3 years ago

The physical driver of the optical Eigenvector 1 in Quasar Main Sequence.

Conor Wildy, Swayamtrupta Panda, Bozena Czerny

Quasars are complex sources, characterized by broad band spectra from radio through optical to X-ray band, with numerous emission and absorption features. However, Boroson & Green (1992) used Principal Component Analysis (PCA), and with this analysis they were able to show significant correlations between the measured parameters. The leading component, related to Eigenvector 1 (EV1) was dominated by the anticorrelation between the Fe${\mathrm{II}}$ optical emission and [OIII] line and EV1 alone contained 30% of the total variance. It opened a way in defining a quasar main sequence, in close analogy to the stellar main sequence on the Hertzsprung-Russel (HR) diagram (Sulentic et al. 2001). The question still remains which of the basic theoretically motivated parameters of an active nucleus (Eddington ratio, black hole mass, accretion rate, spin, and viewing angle) is the main driver behind the EV1. Here we limit ourselves to the optical waveband, and concentrate on theoretical modelling the Fe${\mathrm{II}}$ to H$\mathrm{\beta}$ ratio, and we test the hypothesis that the physical driver of EV1 is the maximum of the accretion disk temperature, reflected in the shape of the spectral energy distribution (SED). We performed computations of the H$\mathrm{\beta}$ and optical Fe${\mathrm{II}}$ for a broad range of SED peak position using CLOUDY photoionisation code. We assumed that both H$\mathrm{\beta}$ and Fe${\mathrm{II}}$ emission come from the Broad Line Region represented as a constant density cloud in a plane-parallel geometry. We expected that a hotter disk continuum will lead to more efficient production of Fe${\mathrm{II}}$ but our computations show that the Fe${\mathrm{II}}$ to H$\mathrm{\beta}$ ratio actually drops with the rise of the disk temperature. Thus either hypothesis is incorrect, or approximations used in our paper for the description of the line emissivity is inadequate.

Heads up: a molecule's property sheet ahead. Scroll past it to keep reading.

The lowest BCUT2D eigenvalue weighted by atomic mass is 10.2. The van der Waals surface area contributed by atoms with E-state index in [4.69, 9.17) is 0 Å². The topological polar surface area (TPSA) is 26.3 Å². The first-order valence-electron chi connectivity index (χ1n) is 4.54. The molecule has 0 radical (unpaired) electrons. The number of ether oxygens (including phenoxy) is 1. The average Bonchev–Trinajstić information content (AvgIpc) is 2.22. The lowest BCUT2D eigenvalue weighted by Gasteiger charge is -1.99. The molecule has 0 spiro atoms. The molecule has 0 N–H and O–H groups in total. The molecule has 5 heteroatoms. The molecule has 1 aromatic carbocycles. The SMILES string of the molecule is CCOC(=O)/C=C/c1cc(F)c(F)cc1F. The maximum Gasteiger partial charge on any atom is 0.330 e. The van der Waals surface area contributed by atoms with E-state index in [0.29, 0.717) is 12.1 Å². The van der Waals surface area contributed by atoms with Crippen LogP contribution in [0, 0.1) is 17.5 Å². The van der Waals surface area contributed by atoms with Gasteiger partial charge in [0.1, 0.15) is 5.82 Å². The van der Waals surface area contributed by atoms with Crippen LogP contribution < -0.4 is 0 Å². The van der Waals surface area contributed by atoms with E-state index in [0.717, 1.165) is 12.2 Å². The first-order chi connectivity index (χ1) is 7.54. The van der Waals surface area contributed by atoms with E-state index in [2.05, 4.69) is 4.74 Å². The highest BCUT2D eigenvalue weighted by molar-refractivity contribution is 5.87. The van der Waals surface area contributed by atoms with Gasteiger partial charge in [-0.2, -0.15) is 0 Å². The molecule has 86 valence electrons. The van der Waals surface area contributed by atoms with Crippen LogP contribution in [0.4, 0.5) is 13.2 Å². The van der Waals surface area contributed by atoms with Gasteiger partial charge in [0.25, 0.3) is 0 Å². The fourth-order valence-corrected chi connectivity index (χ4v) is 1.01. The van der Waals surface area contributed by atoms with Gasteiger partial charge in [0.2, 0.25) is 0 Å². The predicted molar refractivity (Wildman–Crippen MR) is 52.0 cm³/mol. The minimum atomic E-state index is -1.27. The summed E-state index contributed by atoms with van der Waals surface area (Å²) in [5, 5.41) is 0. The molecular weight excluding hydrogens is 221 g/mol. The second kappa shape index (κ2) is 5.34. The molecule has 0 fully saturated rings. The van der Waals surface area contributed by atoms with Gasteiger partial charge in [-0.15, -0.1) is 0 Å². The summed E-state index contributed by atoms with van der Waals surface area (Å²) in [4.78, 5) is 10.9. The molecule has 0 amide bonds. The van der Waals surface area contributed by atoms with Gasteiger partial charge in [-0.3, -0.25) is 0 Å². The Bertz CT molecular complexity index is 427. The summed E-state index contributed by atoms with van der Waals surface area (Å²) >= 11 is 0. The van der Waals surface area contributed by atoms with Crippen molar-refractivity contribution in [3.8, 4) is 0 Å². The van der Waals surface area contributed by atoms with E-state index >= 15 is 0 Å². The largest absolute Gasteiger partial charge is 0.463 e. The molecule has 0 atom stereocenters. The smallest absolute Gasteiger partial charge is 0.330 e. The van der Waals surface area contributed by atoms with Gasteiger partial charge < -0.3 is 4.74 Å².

Publisher URL: http://arxiv.org/abs/1710.10180

DOI: arXiv:1710.10180v1

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